By Sungjoon Cho [originally posted on the International Economic Law and Policy Blog on January 7, 2020]
Stephen Roach (Yale) has recently published a must-read (“US, China and the Myth of Global Decoupling”), which refutes the logic of trade wars. Here are main observations.
Today’s global economy is far more integrated than ever before. (…) The tighter that trade is woven into the fabric of global commerce, the tougher it will be to disentangle those linkages (…). —and the lower the odds of a more pervasive and disruptive decoupling. (…)
This diffusion of bilateral trade through multi-country supply chains would dampen the effects of a bilateral decoupling of any two economies, no matter how large.
Without addressing the US saving shortfall, raising tariffs and other barriers on China will simply divert trade away from Chinese sourcing toward America’s other trading partners. Bilateral decoupling does not mean global decoupling; it means trade diversion.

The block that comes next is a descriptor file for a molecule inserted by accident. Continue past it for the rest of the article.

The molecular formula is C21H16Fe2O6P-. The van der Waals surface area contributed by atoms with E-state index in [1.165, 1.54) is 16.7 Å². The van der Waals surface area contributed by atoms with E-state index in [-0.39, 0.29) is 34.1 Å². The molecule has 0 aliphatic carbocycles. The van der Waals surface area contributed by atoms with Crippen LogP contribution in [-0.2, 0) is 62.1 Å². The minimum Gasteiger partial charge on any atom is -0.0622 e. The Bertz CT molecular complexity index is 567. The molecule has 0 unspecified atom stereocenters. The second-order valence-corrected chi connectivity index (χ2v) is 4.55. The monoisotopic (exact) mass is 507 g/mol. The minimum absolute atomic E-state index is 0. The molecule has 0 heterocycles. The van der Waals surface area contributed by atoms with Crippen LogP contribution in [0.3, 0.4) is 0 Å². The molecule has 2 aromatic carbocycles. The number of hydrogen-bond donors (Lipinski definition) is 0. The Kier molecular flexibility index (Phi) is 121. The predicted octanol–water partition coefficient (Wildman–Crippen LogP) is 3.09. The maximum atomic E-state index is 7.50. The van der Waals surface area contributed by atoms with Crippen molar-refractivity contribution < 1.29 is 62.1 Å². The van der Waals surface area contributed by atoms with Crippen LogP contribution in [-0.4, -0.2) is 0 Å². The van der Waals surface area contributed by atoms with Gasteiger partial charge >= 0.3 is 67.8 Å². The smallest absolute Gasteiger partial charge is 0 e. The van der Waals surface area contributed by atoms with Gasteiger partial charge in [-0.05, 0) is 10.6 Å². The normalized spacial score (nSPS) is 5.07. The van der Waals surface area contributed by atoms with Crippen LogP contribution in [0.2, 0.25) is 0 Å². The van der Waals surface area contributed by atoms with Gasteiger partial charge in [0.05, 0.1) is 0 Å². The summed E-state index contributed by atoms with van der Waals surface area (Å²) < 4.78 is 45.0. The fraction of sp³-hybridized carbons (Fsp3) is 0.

The trade diversion arising from bilateral decoupling would mean that US sourcing would migrate from low-cost Chinese production platforms to a broad constellation of foreign producers. (…) The bottom line is a likely shift to higher-cost production platforms. Ironically, that would be the functional equivalent of a tax hike on US companies, workers, and households.
These observations offer yet another powerful defense for “an integrated, more viable and durable multilateral trading system,” as stipulated in the WTO Charter. As the WTO panel report on Section 301 highlighted, any unilateralist policy, such as a trade war, has “indirect effect (…) on individuals and the market-place, the protection of which is one of the principal objects and purposes of the WTO.” (para. 7.86).
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